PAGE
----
9.
A number of years ago, when I was a freshly-appointed instructor, I met, for the first time, a certain eminent historian of science. At the time I could only regard him with tolerant condescension.
I was sorry of the man who, it seemed to me, was forced to hover about the edges of science. He was compelled to shiver endlessly in the outskirts, getting only feeble warmth from the distant sun of science- in-progress; while I, just beginning my research, was bathed in the heady liquid heat up at the very center of the glow.
In a lifetime of being wrong at many a point, I was never more wrong. It was I, not he, who was wandering in the periphery. It was he, not I, who lived in the blaze.
I had fallen victim to the fallacy of the “growing edge”; the belief that only the very frontier of scientific advance counted; that everything that had been left behind by that advance was faded and dead.
But is that true? Because a tree in spring buds and comes greenly into leaf, are those leaves therefore the tree? If the newborn twigs and their leaves were all that existed, they would form a vague halo of green suspended in mid-air, but surely that is not the tree. The leaves, by themselves, are no more than trivial fluttering decoration. It is the trunk and limbs that give the tree its grandeur and the leaves themselves their meaning.
There is not a discovery in science, however revolutionary, however sparkling with insight, that does not arise out of what went before. ‘If I have seen further than other men,’ said Isaac Newton, ‘it is because I have stood on the shoulders of giants.’
~Isaac Asimov, Adding A Dimension: Seventeen Essays on the History of Science (1964), Introduction

10.
An atom-blaster is a good weapon, but it can point both ways.
~Isaac Asimov, The Foundation Trilogy (1951), Vol. 2, p. 207

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December 13: Scientists

December 13
Scientists

 

948.

The saddest aspect of life right now is that science gathers knowledge faster than society gathers wisdom.

~Isaac Asimov, Isaac Asimov’s Book of Science and Nature Quotations, 1988

 

949.

Not fact-finding, but attainment to philosophy is the aim of science.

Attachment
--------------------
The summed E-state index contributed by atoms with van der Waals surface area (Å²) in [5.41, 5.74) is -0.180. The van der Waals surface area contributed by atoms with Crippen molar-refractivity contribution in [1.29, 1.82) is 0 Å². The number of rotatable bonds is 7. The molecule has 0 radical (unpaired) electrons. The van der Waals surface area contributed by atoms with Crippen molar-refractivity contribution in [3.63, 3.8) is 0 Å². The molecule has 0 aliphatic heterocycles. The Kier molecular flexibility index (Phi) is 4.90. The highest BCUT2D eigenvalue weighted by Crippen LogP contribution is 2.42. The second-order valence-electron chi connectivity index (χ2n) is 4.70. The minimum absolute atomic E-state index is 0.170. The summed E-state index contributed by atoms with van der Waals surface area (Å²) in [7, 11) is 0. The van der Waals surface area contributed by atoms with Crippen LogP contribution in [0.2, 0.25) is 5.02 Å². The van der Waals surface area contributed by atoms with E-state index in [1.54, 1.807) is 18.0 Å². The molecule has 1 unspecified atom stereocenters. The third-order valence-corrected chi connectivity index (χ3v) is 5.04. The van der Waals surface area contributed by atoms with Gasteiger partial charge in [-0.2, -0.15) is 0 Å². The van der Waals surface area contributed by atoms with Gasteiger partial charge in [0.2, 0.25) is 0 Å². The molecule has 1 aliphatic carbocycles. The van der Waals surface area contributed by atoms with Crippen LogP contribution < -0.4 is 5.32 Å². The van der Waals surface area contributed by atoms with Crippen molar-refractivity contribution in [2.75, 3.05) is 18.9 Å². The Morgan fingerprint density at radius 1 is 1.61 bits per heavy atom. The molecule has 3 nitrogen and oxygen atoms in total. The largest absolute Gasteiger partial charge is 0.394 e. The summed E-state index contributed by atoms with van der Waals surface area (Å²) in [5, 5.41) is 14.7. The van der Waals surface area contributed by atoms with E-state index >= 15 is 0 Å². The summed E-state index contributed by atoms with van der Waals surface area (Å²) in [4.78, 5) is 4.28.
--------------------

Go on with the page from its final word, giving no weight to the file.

~Martin H. Fischer

 

950.

The bomb that fell on Hiroshima fell on America too. It fell on no city, no munition plants, no docks. It erased no church, vaporized no public buildings, reduced no man to his atomic elements. But it fell, it fell.

~Hermann Hagedorn, “The Bomb That Fell on America“

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September 28: Computers and Software

September 28
Computers and Software

742.
Around computers it is difficult to find the correct unit of time to measure progress. Some cathedrals took a century to complete. Can you imagine the grandeur and scope of a program that would take as long?
~SIGPLAN, Association for Computing Machinery (1992) “Epigrams in Programming,” September 1982

743.
Part of the inhumanity of the computer is that, once it is competently programmed and working smoothly, it is completely honest.
~Isaac Asimov in “Change!” (1983), quoted in Reader’s Digest (1987), 131, Nos. 783-787, p. 1

744.
We are beginning to see intimations of this in the implantation of computer devices into the human body.
~Ray Kurzweil

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Elon Musk donates $10mn to stop AI from turning against humans

Elon Musk donates $10mn to stop AI from turning against humans

“It’s best to try to prevent a negative circumstance from occurring than to wait for it to occur and then be reactive,” Musk said, according to The Verge. “This is a case where the range of negative outcomes, some of them are quite severe. It’s not clear whether we’d be able to recover from some of these negative outcomes. In fact, you can construct scenarios where recovery of human civilization does not occur. When the risk is that severe, it seems like you should be proactive and not reactive.”

***
I. Asimov

Set forth Three Laws,

Good starting point

For Elon’s cause.

~Day